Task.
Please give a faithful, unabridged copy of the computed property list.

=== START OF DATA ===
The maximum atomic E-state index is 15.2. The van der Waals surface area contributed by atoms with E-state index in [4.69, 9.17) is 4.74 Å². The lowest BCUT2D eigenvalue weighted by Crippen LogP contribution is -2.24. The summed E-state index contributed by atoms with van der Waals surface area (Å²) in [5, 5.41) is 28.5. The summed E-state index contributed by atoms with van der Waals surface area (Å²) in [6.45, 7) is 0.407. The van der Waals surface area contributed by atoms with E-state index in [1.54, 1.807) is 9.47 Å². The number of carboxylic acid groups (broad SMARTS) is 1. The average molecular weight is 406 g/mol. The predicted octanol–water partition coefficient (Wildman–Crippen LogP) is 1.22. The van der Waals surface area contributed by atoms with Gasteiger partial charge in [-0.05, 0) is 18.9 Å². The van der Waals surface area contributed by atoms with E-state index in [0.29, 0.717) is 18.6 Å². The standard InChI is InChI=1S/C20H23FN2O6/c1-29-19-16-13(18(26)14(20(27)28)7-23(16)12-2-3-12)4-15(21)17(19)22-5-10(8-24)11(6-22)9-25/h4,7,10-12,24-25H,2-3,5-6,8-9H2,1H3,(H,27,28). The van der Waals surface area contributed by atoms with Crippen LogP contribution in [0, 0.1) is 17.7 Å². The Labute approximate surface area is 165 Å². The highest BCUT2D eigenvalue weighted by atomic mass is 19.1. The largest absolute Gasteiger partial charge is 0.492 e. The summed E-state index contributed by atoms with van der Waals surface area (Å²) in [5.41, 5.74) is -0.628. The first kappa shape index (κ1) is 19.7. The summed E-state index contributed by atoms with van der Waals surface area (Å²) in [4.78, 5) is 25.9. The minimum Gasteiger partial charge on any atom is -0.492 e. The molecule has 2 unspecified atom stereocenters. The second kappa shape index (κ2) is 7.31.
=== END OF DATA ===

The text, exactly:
The maximum atomic E-state index is 15.2. The van der Waals surface area contributed by atoms with E-state index in [4.69, 9.17) is 4.74 Å². The lowest BCUT2D eigenvalue weighted by Crippen LogP contribution is -2.24. The summed E-state index contributed by atoms with van der Waals surface area (Å²) in [5, 5.41) is 28.5. The summed E-state index contributed by atoms with van der Waals surface area (Å²) in [6.45, 7) is 0.407. The van der Waals surface area contributed by atoms with E-state index in [1.54, 1.807) is 9.47 Å². The number of carboxylic acid groups (broad SMARTS) is 1. The average molecular weight is 406 g/mol. The predicted octanol–water partition coefficient (Wildman–Crippen LogP) is 1.22. The van der Waals surface area contributed by atoms with Gasteiger partial charge in [-0.05, 0) is 18.9 Å². The van der Waals surface area contributed by atoms with E-state index in [0.29, 0.717) is 18.6 Å². The standard InChI is InChI=1S/C20H23FN2O6/c1-29-19-16-13(18(26)14(20(27)28)7-23(16)12-2-3-12)4-15(21)17(19)22-5-10(8-24)11(6-22)9-25/h4,7,10-12,24-25H,2-3,5-6,8-9H2,1H3,(H,27,28). The van der Waals surface area contributed by atoms with Crippen LogP contribution in [0, 0.1) is 17.7 Å². The Labute approximate surface area is 165 Å². The highest BCUT2D eigenvalue weighted by atomic mass is 19.1. The largest absolute Gasteiger partial charge is 0.492 e. The summed E-state index contributed by atoms with van der Waals surface area (Å²) in [5.41, 5.74) is -0.628. The first kappa shape index (κ1) is 19.7. The summed E-state index contributed by atoms with van der Waals surface area (Å²) in [4.78, 5) is 25.9. The minimum Gasteiger partial charge on any atom is -0.492 e. The molecule has 2 unspecified atom stereocenters. The second kappa shape index (κ2) is 7.31.